Gonzalo pointed out that the plantation, located at 1350 meters above sea level, was a perfect ecological setting for growing coffee: the taller cedars provided the much needed shade for coffee plants, protecting them from the rain and sun, preserving the soil and habitat for an incredible variety of natural animal and plant species.
The sign “Jardin Coffea Diversa” at the entrance, Fanny said, was made by Pancho Quesada, an award winning artist. The sign, made using mortar and recycled bottles, looked like a large undersea creature. We learned a lot about Pancho and his unique lifestyle in the next couple of days and happened on a lot more of his art on the property, and elsewhere in the country.
Jardin Coffea Diversa is a boutique plantation. Many different varieties of coffee are cultivated here: Gesha, Mokka, Purpurascens, Erecta and others, which have rare and unique flavors. This is unlike other plantations that only grow one botanical variety of coffee. The different varieties are grown in separate little plots, bordered by flowering shrubs like Brunfelsia. Signs designed by Pancho indicated the variety grown at the start of each plot. Gonzalo explained that while all the cultivars began their lives as little saplings or soldiers, their phenotypic variations became apparent later: they differed in their height, length of the branches, internodal length and leaf area.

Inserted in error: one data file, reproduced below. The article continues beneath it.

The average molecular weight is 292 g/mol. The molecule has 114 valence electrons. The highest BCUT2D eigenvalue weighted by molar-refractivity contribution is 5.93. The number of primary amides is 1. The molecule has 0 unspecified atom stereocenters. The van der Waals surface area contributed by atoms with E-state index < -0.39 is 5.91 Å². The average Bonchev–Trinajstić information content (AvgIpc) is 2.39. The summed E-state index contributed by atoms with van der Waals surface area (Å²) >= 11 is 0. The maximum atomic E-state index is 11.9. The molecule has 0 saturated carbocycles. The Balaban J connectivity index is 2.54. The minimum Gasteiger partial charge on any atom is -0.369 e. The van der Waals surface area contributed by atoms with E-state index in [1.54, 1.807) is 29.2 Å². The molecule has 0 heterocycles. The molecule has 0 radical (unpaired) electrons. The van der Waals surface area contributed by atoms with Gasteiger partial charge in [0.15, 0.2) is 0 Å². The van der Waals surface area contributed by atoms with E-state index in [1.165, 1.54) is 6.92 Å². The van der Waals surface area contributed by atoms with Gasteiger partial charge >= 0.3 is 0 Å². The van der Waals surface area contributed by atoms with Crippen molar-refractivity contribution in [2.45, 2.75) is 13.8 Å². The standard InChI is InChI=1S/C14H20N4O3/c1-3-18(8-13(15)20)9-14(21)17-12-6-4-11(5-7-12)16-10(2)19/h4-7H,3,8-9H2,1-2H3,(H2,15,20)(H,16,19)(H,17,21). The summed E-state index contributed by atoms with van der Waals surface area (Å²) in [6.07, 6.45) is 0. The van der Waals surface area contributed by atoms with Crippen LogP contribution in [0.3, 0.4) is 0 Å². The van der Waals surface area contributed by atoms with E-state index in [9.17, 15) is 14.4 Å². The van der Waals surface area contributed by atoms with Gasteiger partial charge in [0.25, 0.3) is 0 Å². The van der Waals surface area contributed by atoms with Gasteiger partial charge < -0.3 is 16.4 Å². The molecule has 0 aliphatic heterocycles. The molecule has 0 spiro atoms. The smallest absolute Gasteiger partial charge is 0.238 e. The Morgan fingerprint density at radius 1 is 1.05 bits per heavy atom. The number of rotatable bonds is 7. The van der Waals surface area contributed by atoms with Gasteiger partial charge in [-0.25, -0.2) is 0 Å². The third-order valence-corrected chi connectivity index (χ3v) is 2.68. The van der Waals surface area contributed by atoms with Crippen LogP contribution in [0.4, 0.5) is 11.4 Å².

Yellow buttercups nodded in the breeze, as we threaded our way down to the place where the coffee was processed from de-pulping to drying to finally storing in labeled bags, before being shipped off to their final destination.
We followed the migrant worker’s trail through the plantation past a bubbly fresh water spring, where tadpoles swam in the clear water. Fresh puma paw prints from the night before around the spring alarmed the little girls and it was reinforced why they never walked up to the hacienda after dark. The farm had lost many chickens in the recent months.